The course charted by Michelangelo Antonioni in Chung Kuo China presents unforgettable glimpses of one of the world’s richest cultures. Although he visits familiar sights such as the Great Wall and the Forbidden City, the film’s focus is fixed towards the people themselves. Across China, from major cities like Peking and Shanghai to the Henan province, people struggle amidst poverty and hardship to sustain the collective revolutionary spirit that liberated them. Chung Kuo China is an indelible time capsule of the aftermath of Mao’s Cultural Revolution, the defining event of Modern China.
Despite receiving the direct support of the Chinese Communist Party during production, Chung Kuo China provoked a strong backlash on its initial release, earning rebuke from Mao Zedong himself. While well received in the West, the film did not find its intended audience until its 2004 screening at the Beijing Cinema Institute. One of Antonioni’s most innovative works, formerly languishing as a prized object in cinema archives, Chung Kuo China’s vision achieves greater resonance in the 21st Century than the time of its release. —Mr Bongo
Michelangelo Antonioni once described his work as “archeological research” which sifted through “the arid remains of our times”. If Fellini claimed to treat the past as science fiction, Antonioni gazed deeply into the future already visible in the present (L’Eclisse) or a past which uneasily hung onto a present that had outlived it (L’Avventura). Born in an upper-middle class family in Ferrara in 1912; Antonioni studied economics at the University of Bologna, where he staged works by Luigi Pirandello as well as original work written by himself. Antonioni’s time as a film critic for the Roman Cinema magazine brought him in contact with Cesare Zavattini, Federico Fellini, Roberto Rossellini, Luchino Visconti and others. For Rossellini, he would co-write Un pilota ritorna and with Fellini, he collaborated on the screenplay of his first feature The White Shiek.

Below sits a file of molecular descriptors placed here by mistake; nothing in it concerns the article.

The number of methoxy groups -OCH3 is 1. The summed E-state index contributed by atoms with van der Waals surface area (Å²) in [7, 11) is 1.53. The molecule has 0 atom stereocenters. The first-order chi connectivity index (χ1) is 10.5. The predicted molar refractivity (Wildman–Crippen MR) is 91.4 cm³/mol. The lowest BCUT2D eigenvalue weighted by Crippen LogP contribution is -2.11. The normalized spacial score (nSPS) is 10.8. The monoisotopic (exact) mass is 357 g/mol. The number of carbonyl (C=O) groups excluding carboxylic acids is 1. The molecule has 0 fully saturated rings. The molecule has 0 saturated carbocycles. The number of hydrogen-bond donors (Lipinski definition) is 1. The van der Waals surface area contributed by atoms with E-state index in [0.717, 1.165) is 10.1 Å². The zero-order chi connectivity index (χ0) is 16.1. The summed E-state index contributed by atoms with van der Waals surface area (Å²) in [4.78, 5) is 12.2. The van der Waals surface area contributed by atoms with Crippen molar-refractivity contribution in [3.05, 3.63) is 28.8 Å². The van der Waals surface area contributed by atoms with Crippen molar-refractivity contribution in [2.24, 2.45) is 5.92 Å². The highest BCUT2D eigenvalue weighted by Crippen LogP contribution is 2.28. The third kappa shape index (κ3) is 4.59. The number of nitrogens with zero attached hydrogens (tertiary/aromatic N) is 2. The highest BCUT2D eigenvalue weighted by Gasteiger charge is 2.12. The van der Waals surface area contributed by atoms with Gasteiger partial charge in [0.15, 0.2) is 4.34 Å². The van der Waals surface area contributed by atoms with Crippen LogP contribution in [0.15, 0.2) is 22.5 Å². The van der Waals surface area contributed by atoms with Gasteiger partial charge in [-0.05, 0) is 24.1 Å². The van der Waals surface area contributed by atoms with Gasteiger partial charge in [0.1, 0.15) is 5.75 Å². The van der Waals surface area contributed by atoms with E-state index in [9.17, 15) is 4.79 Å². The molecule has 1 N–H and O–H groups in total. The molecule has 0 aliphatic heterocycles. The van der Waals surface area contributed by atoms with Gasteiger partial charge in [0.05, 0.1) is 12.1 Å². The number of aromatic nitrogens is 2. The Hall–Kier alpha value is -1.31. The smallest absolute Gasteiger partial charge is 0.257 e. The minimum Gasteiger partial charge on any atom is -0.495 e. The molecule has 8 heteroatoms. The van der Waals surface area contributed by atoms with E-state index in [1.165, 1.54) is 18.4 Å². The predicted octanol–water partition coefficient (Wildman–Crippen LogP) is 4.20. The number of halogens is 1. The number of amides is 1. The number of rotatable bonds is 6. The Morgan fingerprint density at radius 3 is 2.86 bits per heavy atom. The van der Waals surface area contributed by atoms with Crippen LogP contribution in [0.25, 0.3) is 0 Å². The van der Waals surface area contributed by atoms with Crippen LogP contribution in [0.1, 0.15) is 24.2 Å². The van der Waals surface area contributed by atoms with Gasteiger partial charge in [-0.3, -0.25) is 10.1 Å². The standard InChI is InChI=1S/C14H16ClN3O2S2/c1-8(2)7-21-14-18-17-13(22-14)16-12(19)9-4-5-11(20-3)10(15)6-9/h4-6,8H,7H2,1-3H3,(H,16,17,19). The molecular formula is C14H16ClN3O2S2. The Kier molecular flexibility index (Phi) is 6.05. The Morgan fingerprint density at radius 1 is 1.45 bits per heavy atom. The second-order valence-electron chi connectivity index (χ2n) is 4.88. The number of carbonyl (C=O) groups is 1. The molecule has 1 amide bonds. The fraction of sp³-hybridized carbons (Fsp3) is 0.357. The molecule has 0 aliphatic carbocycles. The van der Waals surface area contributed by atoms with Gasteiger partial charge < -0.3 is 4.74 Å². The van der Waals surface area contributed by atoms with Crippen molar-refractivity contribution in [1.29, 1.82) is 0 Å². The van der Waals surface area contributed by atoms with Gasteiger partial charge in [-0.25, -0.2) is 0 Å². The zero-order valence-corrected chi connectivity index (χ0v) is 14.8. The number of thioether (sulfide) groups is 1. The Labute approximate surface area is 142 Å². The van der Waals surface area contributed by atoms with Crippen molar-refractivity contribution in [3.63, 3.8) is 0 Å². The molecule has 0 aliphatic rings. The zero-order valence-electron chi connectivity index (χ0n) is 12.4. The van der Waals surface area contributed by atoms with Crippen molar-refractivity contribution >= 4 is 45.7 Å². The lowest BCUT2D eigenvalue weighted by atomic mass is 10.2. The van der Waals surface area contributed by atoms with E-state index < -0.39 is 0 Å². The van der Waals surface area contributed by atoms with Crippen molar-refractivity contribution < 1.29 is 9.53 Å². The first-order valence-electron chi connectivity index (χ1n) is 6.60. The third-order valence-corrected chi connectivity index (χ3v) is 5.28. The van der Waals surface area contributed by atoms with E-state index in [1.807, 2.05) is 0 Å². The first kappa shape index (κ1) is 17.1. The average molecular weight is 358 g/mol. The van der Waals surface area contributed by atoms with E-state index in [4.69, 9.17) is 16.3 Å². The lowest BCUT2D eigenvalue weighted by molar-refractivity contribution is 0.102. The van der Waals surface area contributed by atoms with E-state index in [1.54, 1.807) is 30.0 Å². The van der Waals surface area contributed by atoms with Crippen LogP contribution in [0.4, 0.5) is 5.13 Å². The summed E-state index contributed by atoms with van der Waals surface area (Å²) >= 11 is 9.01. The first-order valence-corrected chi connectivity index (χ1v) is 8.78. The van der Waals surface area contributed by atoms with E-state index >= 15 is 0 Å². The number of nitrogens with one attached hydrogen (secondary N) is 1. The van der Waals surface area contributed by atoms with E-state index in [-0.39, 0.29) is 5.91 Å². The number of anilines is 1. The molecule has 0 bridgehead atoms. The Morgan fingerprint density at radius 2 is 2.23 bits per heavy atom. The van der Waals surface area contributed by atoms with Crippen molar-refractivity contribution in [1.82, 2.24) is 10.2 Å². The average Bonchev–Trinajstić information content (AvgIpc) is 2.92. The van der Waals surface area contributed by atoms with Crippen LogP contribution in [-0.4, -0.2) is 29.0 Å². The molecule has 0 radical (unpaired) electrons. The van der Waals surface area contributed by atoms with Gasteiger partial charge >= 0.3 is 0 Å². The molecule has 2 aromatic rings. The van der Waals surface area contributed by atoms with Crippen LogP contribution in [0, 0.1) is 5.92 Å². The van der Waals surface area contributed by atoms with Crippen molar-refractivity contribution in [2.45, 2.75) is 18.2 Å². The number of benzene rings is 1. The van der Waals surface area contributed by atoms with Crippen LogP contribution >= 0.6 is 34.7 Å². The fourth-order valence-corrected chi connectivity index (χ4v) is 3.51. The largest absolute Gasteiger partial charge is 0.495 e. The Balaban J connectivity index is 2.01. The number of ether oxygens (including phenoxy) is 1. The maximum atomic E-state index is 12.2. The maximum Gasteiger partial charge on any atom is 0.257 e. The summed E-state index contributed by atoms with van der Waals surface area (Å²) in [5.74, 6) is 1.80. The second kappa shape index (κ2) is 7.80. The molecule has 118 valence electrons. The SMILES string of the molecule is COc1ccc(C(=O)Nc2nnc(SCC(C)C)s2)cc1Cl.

Antonioni, however, yearned to begin his own career in film. To this end, he enrolled at the Centro Sperimentale di Cinemografia… read more
Antonioni’s Middle Kingdom mosaic, of an epoch post-Cultural Revolution yet pre-Deng reform. While stating its people present the topography of his canvas over political essay, his focus on the socio-economic - fixed way of life, geo-social inequity, ethos of diffidence amidst frugal living, and the societal subservience ingrained from school for as long as the society exists and the revolutionary status quo prevails - sees an oblique, inquisitive but earnest document formed, through elucidating lens. Needless to say, Mao was not amused.